Charles Mingus was one of the most influential and groundbreaking jazz musicians and composers of the 1950s and 1960s. The virtuoso bassist gained fame in the 1940s and 1950s working with such jazz greats as Louis Armstrong, Duke Ellington, Charlie Parker, Art Tatum, and many others. His compositions pushed harmonic barriers, combining Western-European classical styles with African-American roots music. While examining his career is valuable from musical standpoint, his career also provides a powerful view of the attitudes of African-American jazz musicians (and Black America as a whole) towards the racial inequalities in America during that time. In addition to being a successful musician, Mingus was a very outspoken social commentator. Through his music, Mingus expressed the frustrations of African-Americans and supported Black Nationalism.
Racial prejudice began to affect Mingus at a very young age. Mingus grew up in the racially diverse Watts area of Los Angeles. His father was half-black, half white and his birth mother was half-black and half-Chinese. Mingus had very light colored skin, which made him a target for prejudice from the darker African-Americans, the Latinos, and the whites. Los Angeles during the 1920s and 1930s experienced a sort of segregation that was not too unlike the situation in the Deep South. Mingus’s father denounced his own Black identity and attempted to run his family in a “respectable” manner that conformed to white standards.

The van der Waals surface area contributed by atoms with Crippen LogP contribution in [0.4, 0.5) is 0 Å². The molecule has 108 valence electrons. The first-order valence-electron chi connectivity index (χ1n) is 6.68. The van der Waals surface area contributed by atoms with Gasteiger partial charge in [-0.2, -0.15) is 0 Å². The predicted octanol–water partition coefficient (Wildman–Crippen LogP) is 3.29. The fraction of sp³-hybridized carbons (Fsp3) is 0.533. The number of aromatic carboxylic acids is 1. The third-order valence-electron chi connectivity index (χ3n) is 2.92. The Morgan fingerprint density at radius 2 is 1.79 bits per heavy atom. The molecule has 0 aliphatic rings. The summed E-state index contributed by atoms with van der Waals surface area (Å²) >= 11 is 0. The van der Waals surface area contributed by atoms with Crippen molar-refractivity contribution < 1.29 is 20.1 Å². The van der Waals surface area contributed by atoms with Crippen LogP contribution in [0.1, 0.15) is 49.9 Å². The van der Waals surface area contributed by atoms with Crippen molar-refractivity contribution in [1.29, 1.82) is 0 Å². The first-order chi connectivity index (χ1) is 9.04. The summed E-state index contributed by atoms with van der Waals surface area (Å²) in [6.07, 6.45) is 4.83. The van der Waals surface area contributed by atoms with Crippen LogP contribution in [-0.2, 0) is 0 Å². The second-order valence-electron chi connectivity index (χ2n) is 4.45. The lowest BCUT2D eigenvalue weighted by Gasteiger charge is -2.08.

One of the ways his father attempted to keep his family “respectable” was to require that his children study classical music. Mingus played trombone briefly and then moved on to the cello. The young Mingus proved to be very talented and eventually joined the Los Angeles Jr. Philharmonic. He aspired to play for the Los Angeles Philharmonic and to become a classical composer. Unfortunately, the music industry was not immune to the racial inequalities of the 1930s. It was nearly impossible for an African-American to land a spot in a major symphony orchestra or to find studio work during this time. Noticing his extreme talent, an experienced African-American musician told Mingus’s father: “Why don’t you get him a bass? Because at least a black man can get employment with a bass, because he can play our music (Santoro, 200).” The man was referring to jazz and blues. While black jazz musicians had to conform to white standards to become financially successful, jazz was still something that belonged to African-American culture. Mingus picked up the bass and began studying jazz and continued to study classical music. The 1940s marked the start of his professional career as a jazz bassist. He got his first big playing with the Barney Bigard Big Band in 1942. Mingus was just 20 years old. Soon Mingus was touring with Louis Armstrong and playing with Lionel Hampton. Even though he had turned to jazz to avoid segregation, it was still affecting his career. Segregated musician’s unions in California reserved the better paying nightclub gigs for white musicians. This decade also marked the beginning of Mingus’s political activism. Mingus was a member of the desegregated branch of the Los Angeles American Federation of Musicians, however the other branch of this union remained segregated and denied membership to non-whites. Mingus fought to integrate this branch during the 1940s. The two branches merged into a single, non-segregated branch in 1953 due to his efforts. In 1952, Mingus started an independent record label called “Debut” with drummer Max Roach. The idea behind the label was to have greater control over their own artistic production and to free themselves from the white controlled industry. By the 1950s, mainstream media dominated American culture. This media preached white, suburban values and minorities were expected to conform to them. Starting his own record label and recording studio was a sort of declaration of independence for Mingus. Debut...
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